CALCRIM No. 1602. Robbery: Degrees (Pen. Code, § 212.5)

Judicial Council of California Criminal Jury Instructions (2023 edition)

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1602.Robbery: Degrees (Pen. Code, § 212.5)
Robbery is divided into two degrees. If you conclude that the defendant
committed a robbery, you must then decide the degree.
To prove that the defendant is guilty of first degree robbery, the People
must prove that:
[The robbery was committed in an inhabited (dwelling/vessel/floating
home/trailer coach/part of a building). A (dwelling/vessel/floating home/
trailer coach/part of a building) is inhabited if someone lives there and
either is present or has left but intends to return.]
[The robbery was committed while the person robbed was using or had
just used an ATM machine and was still near the machine.]
[The robbery was committed while the person robbed was performing
(his/her) duties as the driver of or was a passenger on (a/an) (bus/taxi/
cable car/streetcar/trackless trolley/ <other kind of vehicle
used to transport people>).]
All other robberies are of the second degree.
The People have the burden of proving beyond a reasonable doubt that
the robbery was first degree rather than a lesser crime. If the People
have not met this burden, you must find the defendant not guilty of first
degree robbery.
New January 2006; Revised February 2015
Instructional Duty
The court has a sua sponte duty to give an instruction if first degree robbery has
been charged, or if the prosecution is seeking a first degree conviction based on the
facts. Give one of the three bracketed paragraphs defining the elements of first
degree robbery.
Determination of Degrees. Pen. Code, § 212.5.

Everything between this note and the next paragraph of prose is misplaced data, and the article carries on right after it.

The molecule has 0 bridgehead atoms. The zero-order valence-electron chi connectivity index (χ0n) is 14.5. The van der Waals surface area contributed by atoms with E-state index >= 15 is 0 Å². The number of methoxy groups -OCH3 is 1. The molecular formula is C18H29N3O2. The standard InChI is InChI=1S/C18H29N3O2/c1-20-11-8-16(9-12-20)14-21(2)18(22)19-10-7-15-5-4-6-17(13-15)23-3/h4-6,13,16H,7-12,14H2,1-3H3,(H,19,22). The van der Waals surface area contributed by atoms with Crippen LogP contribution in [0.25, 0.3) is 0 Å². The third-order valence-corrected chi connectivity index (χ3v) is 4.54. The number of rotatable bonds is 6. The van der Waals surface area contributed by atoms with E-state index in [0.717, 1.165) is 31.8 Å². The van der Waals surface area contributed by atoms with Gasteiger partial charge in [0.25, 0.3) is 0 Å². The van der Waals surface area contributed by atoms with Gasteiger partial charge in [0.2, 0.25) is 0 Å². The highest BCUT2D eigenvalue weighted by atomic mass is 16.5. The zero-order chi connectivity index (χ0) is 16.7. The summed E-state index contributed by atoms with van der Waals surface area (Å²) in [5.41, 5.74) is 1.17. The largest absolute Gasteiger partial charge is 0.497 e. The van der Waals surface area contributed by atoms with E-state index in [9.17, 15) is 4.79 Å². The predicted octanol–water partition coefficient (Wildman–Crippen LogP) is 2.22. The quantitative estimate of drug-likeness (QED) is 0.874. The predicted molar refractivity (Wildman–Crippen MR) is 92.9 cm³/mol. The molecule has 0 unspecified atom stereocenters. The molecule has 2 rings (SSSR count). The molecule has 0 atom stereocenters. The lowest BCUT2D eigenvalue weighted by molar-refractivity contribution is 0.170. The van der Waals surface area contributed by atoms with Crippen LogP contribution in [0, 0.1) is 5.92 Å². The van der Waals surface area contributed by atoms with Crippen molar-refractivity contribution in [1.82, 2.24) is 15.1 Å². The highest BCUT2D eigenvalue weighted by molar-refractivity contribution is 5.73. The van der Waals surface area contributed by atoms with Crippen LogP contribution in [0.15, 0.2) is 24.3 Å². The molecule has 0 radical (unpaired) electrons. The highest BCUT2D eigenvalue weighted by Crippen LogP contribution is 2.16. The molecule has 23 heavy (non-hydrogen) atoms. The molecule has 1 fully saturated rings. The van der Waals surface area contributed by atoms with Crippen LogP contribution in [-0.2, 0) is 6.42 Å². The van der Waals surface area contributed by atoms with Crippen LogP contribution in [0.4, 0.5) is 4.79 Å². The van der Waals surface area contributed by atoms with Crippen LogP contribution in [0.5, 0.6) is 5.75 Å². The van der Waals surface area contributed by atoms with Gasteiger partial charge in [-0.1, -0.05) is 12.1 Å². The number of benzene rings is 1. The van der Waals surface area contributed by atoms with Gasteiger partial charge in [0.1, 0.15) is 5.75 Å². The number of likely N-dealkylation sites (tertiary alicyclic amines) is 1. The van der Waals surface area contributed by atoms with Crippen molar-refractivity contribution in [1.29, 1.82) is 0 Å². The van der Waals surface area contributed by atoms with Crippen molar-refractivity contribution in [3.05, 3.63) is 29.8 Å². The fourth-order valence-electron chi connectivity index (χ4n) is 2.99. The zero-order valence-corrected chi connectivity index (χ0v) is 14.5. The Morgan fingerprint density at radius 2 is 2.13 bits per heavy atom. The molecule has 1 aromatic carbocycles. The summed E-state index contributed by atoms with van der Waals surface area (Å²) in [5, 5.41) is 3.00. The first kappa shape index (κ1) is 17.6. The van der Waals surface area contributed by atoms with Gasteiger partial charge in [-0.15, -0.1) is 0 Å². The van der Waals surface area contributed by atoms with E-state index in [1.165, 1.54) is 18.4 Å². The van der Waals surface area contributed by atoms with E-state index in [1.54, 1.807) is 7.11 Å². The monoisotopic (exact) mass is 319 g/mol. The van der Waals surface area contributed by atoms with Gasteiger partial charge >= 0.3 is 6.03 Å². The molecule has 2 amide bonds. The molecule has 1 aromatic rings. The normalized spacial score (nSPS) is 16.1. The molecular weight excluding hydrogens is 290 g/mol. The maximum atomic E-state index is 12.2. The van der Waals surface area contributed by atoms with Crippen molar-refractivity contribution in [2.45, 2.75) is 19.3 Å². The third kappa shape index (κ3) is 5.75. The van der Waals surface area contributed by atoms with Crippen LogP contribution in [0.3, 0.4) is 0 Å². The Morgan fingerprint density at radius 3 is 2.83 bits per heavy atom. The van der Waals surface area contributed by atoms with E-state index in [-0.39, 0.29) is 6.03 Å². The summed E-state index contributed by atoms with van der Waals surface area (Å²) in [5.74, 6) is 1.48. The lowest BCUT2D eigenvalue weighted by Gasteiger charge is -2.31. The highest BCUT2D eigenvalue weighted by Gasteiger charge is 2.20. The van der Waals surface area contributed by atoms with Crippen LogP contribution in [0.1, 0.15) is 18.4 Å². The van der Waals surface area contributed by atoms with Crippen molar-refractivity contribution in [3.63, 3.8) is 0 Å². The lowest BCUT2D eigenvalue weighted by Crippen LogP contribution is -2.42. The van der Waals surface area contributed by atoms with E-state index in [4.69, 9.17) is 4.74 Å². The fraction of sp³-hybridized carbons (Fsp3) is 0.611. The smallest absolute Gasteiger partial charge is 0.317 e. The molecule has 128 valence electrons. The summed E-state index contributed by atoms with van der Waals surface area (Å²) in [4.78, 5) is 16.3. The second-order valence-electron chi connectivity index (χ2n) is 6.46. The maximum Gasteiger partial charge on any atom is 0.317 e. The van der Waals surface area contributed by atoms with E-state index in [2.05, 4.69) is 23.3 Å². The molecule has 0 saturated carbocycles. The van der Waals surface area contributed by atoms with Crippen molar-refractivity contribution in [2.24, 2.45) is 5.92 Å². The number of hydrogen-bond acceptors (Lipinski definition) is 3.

Floating Home Defined. Health & Saf. Code, § 18075.55(d).
Trailer Coach Defined. Veh. Code, § 635; Health & Saf. Code, § 18009.3.
Vessel Defined. Harb. & Nav. Code, § 21.
Inhabitation. People v. Jackson (1992) 6 Cal.App.4th 1185, 1188 [8 Cal.Rptr.2d
Inhabited Jail Cell. People v. McDade (1991) 230 Cal.App.3d 118, 127-128 [280
Cal.Rptr. 912].
Hotel Room
A hotel room is an “inhabited dwelling house” for purposes of first degree robbery.
(People v. Fleetwood (1985) 171 Cal.App.3d 982, 987-988 [217 Cal.Rptr. 612].)
Robbery in One’s Own Residence
A robbery committed in one’s own residence is still first degree robbery. (Pen. Code,
§ 212.5; People v. Alvarado (1990) 224 Cal.App.3d 1165, 1169 [274 Cal.Rptr. 452]
[defendant robbed two salesmen after bringing them back to his hotel room]; People
v. McCullough (1992) 9 Cal.App.4th 1298, 1300 [12 Cal.Rptr.2d 341].)
2 Witkin & Epstein, California Criminal Law (4th ed. 2012) Crimes Against
Property, § 86.
6 Millman, Sevilla & Tarlow, California Criminal Defense Practice, Ch. 142, Crimes
Against the Person, § 142.10[1][a][i], [3] (Matthew Bender).

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